I isolated from everything. I mostly stopped going to neurofeedback in May, I canceled my clients so I wouldn’t be in my office, I isolated from friends, and I severely withdrew from the man I was dating because I was unable to look him in the eye in my shame and confusion. Terry seemed to both support this and increasingly foster the sense of “us” solidarity.
I was afraid all the time and having nightmares and anxiety attacks.
On May 5th, Terry sent me the following card:
On May 8th he sent this Word doc attached to an email. The left side are the lyrics to a popular and lovely song. The right side is a poem he said he wrote for me.
Also during this time, Terry was referring his clients to me. The licensing board Code of Ethics states if a mental health professional refers clients to other professionals, he or she is supposed to provide three options. Terry did not. He told them to see me, and he even paid me directly for some of them. He called it “scholarshipping”. I have reason to believe this also may have caused harm for other clients of his. One client, in particular, did not want to see me, was afraid of the idea of hypnosis, and spent her time with me crying because she felt so pressured to come.
Here’s an email that references both his referral and his “scholarshipping”:
Below is another email he sent me. He apologizes that I’m struggling but fails to recognize or acknowledge he’s the primary reason why.
He mentions he would be “delighted to receive [my] art supplies”. (I gave him a very nice easel and hundred of dollars worth of art supplies.)
First of all, he was my therapist and shouldn’t have accepted any gifts, and particularly not one worth hundreds of dollars. Second, a key sign that someone is imminently suicidal is they start to give away things that have meaning to them. I was trying desperately to get him to see what he was doing to me. None of my signs got through to him. Lastly, he calls me “dear heart”.
On May 16th, I broke out in a rash or hives. When I showed it to Terry, he said it was from “stress”. He advised deep breathing as a stress reduction technique. He did not acknowledge his behavior was a reason for the stress.
At the end of May or beginning of June, we went to the first Rapid Trauma Resolution workshop together in Melbourne, Florida. I insisted on having my own hotel room, although they did adjoin. It was not his preference.
June 2010 — Almost the End of Therapist Misconduct
Early June was just as crazy-making as May. June 7th, Terry sent me another card.
June 18th to June 20th, we went away again to the second segment of Rapid Trauma Resolution. I finally got angry and blew up at him about what he was doing to me on the 19th and 20th at this conference. I don’t know how I found the strength to do it, but I did.
Still Not Over
In the aftermath of what he did to me, I was more traumatized and damaged than I had ever been in my whole life. I cried all the time. Even though it was summer in south Florida, I wore long sleeves and pants so no one could see my figure or my skin when I had to go out. I was agoraphobic, had panic attacks and terrible nightmares, and became extremely suicidal again. (I’ve written more about the aftermath and the damage done to victims on this page about the ramifications of therapist abuse.) My extreme emotional distress was a direct result of his illegal and unethical behavior.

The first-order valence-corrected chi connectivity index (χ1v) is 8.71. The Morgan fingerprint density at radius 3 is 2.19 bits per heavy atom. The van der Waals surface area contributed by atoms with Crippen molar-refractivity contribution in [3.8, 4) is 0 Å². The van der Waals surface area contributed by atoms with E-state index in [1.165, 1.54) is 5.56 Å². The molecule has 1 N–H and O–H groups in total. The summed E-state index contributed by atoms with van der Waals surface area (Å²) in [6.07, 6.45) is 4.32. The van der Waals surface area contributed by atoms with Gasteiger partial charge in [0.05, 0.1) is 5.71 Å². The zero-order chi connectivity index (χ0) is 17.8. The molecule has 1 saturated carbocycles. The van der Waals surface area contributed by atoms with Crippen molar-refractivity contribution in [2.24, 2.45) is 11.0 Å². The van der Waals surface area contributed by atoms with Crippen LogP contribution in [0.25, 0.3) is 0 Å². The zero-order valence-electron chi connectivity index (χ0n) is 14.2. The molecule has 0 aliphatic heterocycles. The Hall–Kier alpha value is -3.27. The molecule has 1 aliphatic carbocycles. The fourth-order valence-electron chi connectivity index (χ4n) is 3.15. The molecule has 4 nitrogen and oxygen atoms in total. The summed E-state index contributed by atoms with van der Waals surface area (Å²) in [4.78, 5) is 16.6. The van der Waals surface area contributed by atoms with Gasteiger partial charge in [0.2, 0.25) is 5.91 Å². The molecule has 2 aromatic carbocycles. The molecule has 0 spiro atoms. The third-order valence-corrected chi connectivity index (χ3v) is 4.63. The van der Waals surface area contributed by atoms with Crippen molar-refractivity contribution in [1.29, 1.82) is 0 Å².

He wanted me to come in for a therapy session to “process what had happened.” I was still ‘under his thumb’ and afraid of his power. On June 28th, I had what would end up being the final session. According to his Session Notes, I told him that “I hated myself.” He checked off that I was:
- having “stressed interpersonal relationships”
- and that I should take meds
On July 2nd, I sent him a text that I was suicidal at 11:49 at night. He never made any attempt to contact me. Not once. However, nearly five hours later, just after 4:30 a.m., the police banged on my door with flashlights and yelled at me to get up. My bedroom was just to the right of the front door, and they were shining their lights in my windows and screaming at me to open the door.
At first, I had no idea what was happening and thought men were trying to break into my house. I was terrified! I had been sound asleep and had no clothes on. They came into my home (I allowed them in) and interrogated me for an hour about my mental state. It was very scary and even more traumatizing. The police made me call Terry, and I had to beg him not to have them take me away to a psych ward and be involuntarily committed.
As my phone records show, Terry never once called to see if I was okay. Instead, he called the police on me nearly five hours later.
It was certainly not the first time I had texted him that I felt suicidal. I had been suicidal when I first started to see him and was suicidal again after his alleged abuse escalated. It was, however, the first time since I had stopped his alleged illegal and unethical behavior. It was the first time since I was no longer his “fun girl”.
More documentation of Terry Ganaway’s wrongdoing is below:
Has the Florida Dept. of Health Acted Responsibly?
The State of Florida has been investigating Terry Ganaway since July 2012. They have irrefutable proof that he has been practicing illegally. To my knowledge, he is still practicing and has even expanded his practice to an office in Delray Beach. His website advertised that a third office in Stuart, Florida is coming soon. He refused to give up his intern license and has requested a formal trial.
Despite his practicing illegally, as of September 16, 2013, over 14 months later, the State of Florida has never issued a “Cease and Desist” letter. Three years have passed, and he has continued to see clients and even grow his business.
Therapist abuse and misconduct must stop. Lives are destroyed when one all-powerful person, bound by legal trust, commits what is a felony crime in many states and an ethical violation in all. Learn more about reporting therapist abuse here.